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Studies have been conducted on the biotransformation of a structural isomer, HCFO 1233zd(E) -  (1-Propene, 1-chloro-3,3,3-trifluoro-, (1E)-) (Schmidt et al., 2013). Male Sprague-Dawley rats and female albino New Zealand rabbits were exposed by inhalation to levels of 2,000, 5,000, and 10,000 ppm for 6 hours. Urine was collected for 48 hours after the end of the exposure period and urinary metabolites were identified by19F-NMR, LC-MS/MS and GC/MS.


The major metabolites identified in rat urine were 3,3,3-trifluorolactic acid (32%) and N-acetyl-S-(3,3,3-trifluoro-trans-propenyl)-L-cysteine (40%). Other metabolites included S-(3,3,3-trifluoro-trans-propenyl)-mercaptolactic acid; trifluoroacetic acid; 3,3,3-trifuoro-1,2-dihydroxypropane; and 3,3,3-trifluoropropionic acid. In rabbit urine,N-acetyl-S-(3,3,3-trifluoro-trans-propenyl)-L-cysteine (46% of the total) was identified. Other metabolites included S-(3,3,3-trifluoro-trans-propenyl)-mercaptolactic acid; trifluoroacetic acid; 3,3,3-trifluoro-1,2-dihydroxypropane, S-(3,3,3-trifluoro-trans-propenyl)-L-cysteine and 3,3,3-trifluoro-1-propanol. These metabolites suggest that HCFO 1233zd(E) is metabolised via glutathione conjugation and by oxidative metabolism by cytochrome P-450 In vitro studies were also carried out in the presence of liver microsomes from rats, rabbits and humans in the presence or absence of glutathione and/or a NADPH regenerating system. S-(3,3,3-trifluoro-trans-propenyl)-glutathione was the major metabolite in the liver microsomes when glutathione was present.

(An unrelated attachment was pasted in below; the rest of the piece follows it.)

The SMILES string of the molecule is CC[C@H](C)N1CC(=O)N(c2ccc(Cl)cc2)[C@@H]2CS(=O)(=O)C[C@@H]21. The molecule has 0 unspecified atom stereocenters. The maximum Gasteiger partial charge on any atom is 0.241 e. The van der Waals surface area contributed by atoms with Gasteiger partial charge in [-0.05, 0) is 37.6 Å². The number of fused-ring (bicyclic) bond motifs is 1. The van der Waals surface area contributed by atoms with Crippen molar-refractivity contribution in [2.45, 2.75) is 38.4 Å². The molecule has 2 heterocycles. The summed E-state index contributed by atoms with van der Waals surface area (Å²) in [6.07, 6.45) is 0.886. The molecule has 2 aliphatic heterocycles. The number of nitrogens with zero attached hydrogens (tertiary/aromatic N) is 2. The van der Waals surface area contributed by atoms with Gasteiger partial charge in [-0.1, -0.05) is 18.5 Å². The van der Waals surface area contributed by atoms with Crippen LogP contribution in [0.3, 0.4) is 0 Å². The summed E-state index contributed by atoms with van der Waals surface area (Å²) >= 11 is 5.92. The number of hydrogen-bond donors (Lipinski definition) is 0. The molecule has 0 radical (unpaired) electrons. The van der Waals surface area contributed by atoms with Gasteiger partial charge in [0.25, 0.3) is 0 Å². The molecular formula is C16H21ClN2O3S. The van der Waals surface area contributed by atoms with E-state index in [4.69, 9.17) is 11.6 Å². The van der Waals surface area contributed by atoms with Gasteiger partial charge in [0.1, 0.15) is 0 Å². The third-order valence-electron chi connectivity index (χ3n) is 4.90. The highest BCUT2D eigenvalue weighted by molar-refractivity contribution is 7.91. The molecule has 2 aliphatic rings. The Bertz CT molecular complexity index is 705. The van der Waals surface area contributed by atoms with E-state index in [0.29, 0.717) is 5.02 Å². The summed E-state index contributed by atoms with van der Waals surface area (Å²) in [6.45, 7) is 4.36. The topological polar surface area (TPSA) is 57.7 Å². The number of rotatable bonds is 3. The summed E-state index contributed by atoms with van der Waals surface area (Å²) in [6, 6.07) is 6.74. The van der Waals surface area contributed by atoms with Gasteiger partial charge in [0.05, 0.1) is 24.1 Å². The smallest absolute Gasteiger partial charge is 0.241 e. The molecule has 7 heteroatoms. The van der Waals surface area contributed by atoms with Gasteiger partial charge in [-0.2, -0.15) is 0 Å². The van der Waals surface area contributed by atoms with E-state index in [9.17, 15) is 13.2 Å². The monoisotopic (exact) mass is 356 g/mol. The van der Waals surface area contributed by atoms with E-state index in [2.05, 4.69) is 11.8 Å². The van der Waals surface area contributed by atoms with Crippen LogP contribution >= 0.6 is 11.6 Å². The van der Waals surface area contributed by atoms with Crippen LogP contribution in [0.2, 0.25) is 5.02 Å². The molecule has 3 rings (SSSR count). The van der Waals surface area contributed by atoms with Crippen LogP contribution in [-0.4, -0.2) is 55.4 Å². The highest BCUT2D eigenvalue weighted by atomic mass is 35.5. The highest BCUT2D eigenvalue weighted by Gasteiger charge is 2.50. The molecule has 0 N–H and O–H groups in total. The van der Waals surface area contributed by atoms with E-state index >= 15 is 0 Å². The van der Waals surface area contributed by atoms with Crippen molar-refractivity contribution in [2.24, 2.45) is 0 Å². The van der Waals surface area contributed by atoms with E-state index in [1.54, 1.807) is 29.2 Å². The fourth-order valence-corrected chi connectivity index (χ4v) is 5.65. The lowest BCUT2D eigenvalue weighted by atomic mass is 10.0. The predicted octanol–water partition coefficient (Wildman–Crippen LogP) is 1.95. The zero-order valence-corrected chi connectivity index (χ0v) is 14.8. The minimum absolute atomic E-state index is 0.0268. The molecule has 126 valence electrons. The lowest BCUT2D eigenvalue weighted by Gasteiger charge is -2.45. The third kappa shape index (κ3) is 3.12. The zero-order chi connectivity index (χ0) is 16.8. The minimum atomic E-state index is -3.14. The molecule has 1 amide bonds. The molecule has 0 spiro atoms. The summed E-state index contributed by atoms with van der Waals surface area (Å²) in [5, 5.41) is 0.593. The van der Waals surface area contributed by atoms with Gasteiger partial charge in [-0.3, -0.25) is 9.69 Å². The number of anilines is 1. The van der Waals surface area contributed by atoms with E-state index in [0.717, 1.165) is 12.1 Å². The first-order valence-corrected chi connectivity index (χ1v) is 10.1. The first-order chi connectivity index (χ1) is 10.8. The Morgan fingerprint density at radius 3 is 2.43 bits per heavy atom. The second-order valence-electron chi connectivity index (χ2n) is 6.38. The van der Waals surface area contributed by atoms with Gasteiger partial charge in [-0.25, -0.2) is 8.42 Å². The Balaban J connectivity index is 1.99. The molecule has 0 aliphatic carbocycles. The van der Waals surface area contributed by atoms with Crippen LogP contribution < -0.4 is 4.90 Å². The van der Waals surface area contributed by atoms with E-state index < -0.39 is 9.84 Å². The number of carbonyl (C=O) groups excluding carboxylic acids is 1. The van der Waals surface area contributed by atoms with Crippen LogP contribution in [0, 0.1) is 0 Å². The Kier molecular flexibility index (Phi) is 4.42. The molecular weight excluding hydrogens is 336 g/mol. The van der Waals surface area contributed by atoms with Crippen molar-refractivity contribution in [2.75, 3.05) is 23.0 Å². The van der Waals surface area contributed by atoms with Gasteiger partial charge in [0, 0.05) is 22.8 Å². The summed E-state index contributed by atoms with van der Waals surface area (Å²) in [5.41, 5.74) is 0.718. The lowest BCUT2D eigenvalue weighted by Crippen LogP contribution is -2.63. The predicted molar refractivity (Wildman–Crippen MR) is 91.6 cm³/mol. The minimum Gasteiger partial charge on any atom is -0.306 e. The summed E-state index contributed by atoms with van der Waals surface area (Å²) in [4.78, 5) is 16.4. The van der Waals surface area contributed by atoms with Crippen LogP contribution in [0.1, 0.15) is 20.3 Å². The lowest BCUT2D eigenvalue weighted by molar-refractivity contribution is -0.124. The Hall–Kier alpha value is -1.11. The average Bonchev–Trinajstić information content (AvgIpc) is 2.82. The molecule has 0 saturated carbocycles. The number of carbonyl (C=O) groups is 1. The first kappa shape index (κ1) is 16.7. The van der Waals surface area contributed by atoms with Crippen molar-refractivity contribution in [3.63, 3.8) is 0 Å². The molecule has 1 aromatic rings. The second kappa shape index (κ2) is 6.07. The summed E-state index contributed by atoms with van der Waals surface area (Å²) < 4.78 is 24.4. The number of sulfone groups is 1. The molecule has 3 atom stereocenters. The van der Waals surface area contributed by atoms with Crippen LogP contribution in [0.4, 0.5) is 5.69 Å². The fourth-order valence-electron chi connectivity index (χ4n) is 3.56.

The quantified amounts of the metabolites excreted with urine in both mice and rabbits, suggest only a low extent and rate of biotransformation of HCFO 1233zd(E) (~ 0.01% of dose received in rabbits, and ~0.002% of dose received in rats); the major metabolites were excreted rapidly after the end of the exposures (t1/2< 6 h).